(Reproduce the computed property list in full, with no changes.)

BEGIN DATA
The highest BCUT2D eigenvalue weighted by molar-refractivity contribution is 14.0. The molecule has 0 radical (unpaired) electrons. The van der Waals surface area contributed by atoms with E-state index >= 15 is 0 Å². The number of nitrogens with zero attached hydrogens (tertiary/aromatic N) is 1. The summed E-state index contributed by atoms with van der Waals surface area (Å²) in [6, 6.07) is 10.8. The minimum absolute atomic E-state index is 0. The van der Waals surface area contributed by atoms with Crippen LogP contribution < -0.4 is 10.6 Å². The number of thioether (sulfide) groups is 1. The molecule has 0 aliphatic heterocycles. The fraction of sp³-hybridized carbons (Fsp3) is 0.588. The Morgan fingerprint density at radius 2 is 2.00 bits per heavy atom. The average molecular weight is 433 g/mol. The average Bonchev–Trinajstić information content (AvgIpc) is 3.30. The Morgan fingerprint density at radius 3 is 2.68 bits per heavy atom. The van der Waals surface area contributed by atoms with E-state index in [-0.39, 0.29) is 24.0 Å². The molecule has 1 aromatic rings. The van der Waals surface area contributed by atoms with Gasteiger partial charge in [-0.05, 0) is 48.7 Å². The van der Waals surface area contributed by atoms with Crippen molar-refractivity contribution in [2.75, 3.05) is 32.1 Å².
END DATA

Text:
The highest BCUT2D eigenvalue weighted by molar-refractivity contribution is 14.0. The molecule has 0 radical (unpaired) electrons. The van der Waals surface area contributed by atoms with E-state index >= 15 is 0 Å². The number of nitrogens with zero attached hydrogens (tertiary/aromatic N) is 1. The summed E-state index contributed by atoms with van der Waals surface area (Å²) in [6, 6.07) is 10.8. The minimum absolute atomic E-state index is 0. The van der Waals surface area contributed by atoms with Crippen LogP contribution < -0.4 is 10.6 Å². The number of thioether (sulfide) groups is 1. The molecule has 0 aliphatic heterocycles. The fraction of sp³-hybridized carbons (Fsp3) is 0.588. The Morgan fingerprint density at radius 2 is 2.00 bits per heavy atom. The average molecular weight is 433 g/mol. The average Bonchev–Trinajstić information content (AvgIpc) is 3.30. The Morgan fingerprint density at radius 3 is 2.68 bits per heavy atom. The van der Waals surface area contributed by atoms with E-state index in [-0.39, 0.29) is 24.0 Å². The molecule has 1 aromatic rings. The van der Waals surface area contributed by atoms with Gasteiger partial charge in [-0.05, 0) is 48.7 Å². The van der Waals surface area contributed by atoms with Crippen molar-refractivity contribution in [2.75, 3.05) is 32.1 Å².